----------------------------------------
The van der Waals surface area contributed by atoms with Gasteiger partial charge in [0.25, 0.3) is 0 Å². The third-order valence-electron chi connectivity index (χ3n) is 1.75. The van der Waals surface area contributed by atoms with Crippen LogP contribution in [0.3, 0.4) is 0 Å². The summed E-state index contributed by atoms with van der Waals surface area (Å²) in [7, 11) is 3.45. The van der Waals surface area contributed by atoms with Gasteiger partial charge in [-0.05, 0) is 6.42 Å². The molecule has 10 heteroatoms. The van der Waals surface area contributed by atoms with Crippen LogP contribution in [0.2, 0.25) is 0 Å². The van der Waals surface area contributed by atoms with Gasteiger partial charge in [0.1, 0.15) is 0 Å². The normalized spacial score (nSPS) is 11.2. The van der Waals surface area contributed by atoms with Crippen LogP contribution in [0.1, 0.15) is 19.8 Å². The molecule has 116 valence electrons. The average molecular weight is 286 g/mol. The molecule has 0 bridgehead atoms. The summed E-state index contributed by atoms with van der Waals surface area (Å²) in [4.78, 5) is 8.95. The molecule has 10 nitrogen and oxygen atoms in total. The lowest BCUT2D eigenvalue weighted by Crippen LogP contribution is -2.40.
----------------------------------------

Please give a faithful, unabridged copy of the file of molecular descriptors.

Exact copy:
The van der Waals surface area contributed by atoms with Gasteiger partial charge in [0.25, 0.3) is 0 Å². The third-order valence-electron chi connectivity index (χ3n) is 1.75. The van der Waals surface area contributed by atoms with Crippen LogP contribution in [0.3, 0.4) is 0 Å². The summed E-state index contributed by atoms with van der Waals surface area (Å²) in [7, 11) is 3.45. The van der Waals surface area contributed by atoms with Gasteiger partial charge in [-0.05, 0) is 6.42 Å². The molecule has 10 heteroatoms. The van der Waals surface area contributed by atoms with Crippen LogP contribution in [0.2, 0.25) is 0 Å². The van der Waals surface area contributed by atoms with Gasteiger partial charge in [0.1, 0.15) is 0 Å². The normalized spacial score (nSPS) is 11.2. The van der Waals surface area contributed by atoms with Crippen LogP contribution in [0.1, 0.15) is 19.8 Å². The molecule has 116 valence electrons. The average molecular weight is 286 g/mol. The molecule has 0 bridgehead atoms. The summed E-state index contributed by atoms with van der Waals surface area (Å²) in [4.78, 5) is 8.95. The molecule has 10 nitrogen and oxygen atoms in total. The lowest BCUT2D eigenvalue weighted by Crippen LogP contribution is -2.40.